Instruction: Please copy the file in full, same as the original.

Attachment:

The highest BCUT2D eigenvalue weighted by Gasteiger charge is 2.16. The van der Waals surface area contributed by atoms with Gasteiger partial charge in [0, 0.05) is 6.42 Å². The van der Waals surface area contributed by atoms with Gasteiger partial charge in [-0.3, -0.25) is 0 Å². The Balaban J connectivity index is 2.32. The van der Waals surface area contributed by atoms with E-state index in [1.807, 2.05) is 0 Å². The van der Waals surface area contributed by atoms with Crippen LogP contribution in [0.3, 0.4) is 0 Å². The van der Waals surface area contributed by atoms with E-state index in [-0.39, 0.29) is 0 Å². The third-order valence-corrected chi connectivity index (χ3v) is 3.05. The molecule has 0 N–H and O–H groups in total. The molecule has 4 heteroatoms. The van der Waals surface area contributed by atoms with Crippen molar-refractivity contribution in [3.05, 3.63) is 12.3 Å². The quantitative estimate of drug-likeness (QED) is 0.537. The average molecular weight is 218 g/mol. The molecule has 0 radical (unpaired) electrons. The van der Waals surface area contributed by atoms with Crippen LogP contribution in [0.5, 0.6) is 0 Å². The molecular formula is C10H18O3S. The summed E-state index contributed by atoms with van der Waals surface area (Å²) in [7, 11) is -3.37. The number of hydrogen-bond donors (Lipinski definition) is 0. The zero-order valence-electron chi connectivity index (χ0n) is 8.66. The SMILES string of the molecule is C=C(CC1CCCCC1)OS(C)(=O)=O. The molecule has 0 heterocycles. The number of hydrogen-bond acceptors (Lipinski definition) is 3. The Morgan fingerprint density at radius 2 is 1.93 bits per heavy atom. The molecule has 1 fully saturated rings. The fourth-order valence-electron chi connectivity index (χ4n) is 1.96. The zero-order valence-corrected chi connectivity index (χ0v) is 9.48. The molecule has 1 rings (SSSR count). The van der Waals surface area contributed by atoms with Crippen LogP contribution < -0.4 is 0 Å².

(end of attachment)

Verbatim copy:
The highest BCUT2D eigenvalue weighted by Gasteiger charge is 2.16. The van der Waals surface area contributed by atoms with Gasteiger partial charge in [0, 0.05) is 6.42 Å². The van der Waals surface area contributed by atoms with Gasteiger partial charge in [-0.3, -0.25) is 0 Å². The Balaban J connectivity index is 2.32. The van der Waals surface area contributed by atoms with E-state index in [1.807, 2.05) is 0 Å². The van der Waals surface area contributed by atoms with Crippen LogP contribution in [0.3, 0.4) is 0 Å². The van der Waals surface area contributed by atoms with E-state index in [-0.39, 0.29) is 0 Å². The third-order valence-corrected chi connectivity index (χ3v) is 3.05. The molecule has 0 N–H and O–H groups in total. The molecule has 4 heteroatoms. The van der Waals surface area contributed by atoms with Crippen molar-refractivity contribution in [3.05, 3.63) is 12.3 Å². The quantitative estimate of drug-likeness (QED) is 0.537. The average molecular weight is 218 g/mol. The molecule has 0 radical (unpaired) electrons. The van der Waals surface area contributed by atoms with Crippen LogP contribution in [0.5, 0.6) is 0 Å². The molecular formula is C10H18O3S. The summed E-state index contributed by atoms with van der Waals surface area (Å²) in [7, 11) is -3.37. The number of hydrogen-bond donors (Lipinski definition) is 0. The zero-order valence-electron chi connectivity index (χ0n) is 8.66. The SMILES string of the molecule is C=C(CC1CCCCC1)OS(C)(=O)=O. The molecule has 0 heterocycles. The number of hydrogen-bond acceptors (Lipinski definition) is 3. The Morgan fingerprint density at radius 2 is 1.93 bits per heavy atom. The molecule has 1 fully saturated rings. The fourth-order valence-electron chi connectivity index (χ4n) is 1.96. The zero-order valence-corrected chi connectivity index (χ0v) is 9.48. The molecule has 1 rings (SSSR count). The van der Waals surface area contributed by atoms with Crippen LogP contribution < -0.4 is 0 Å².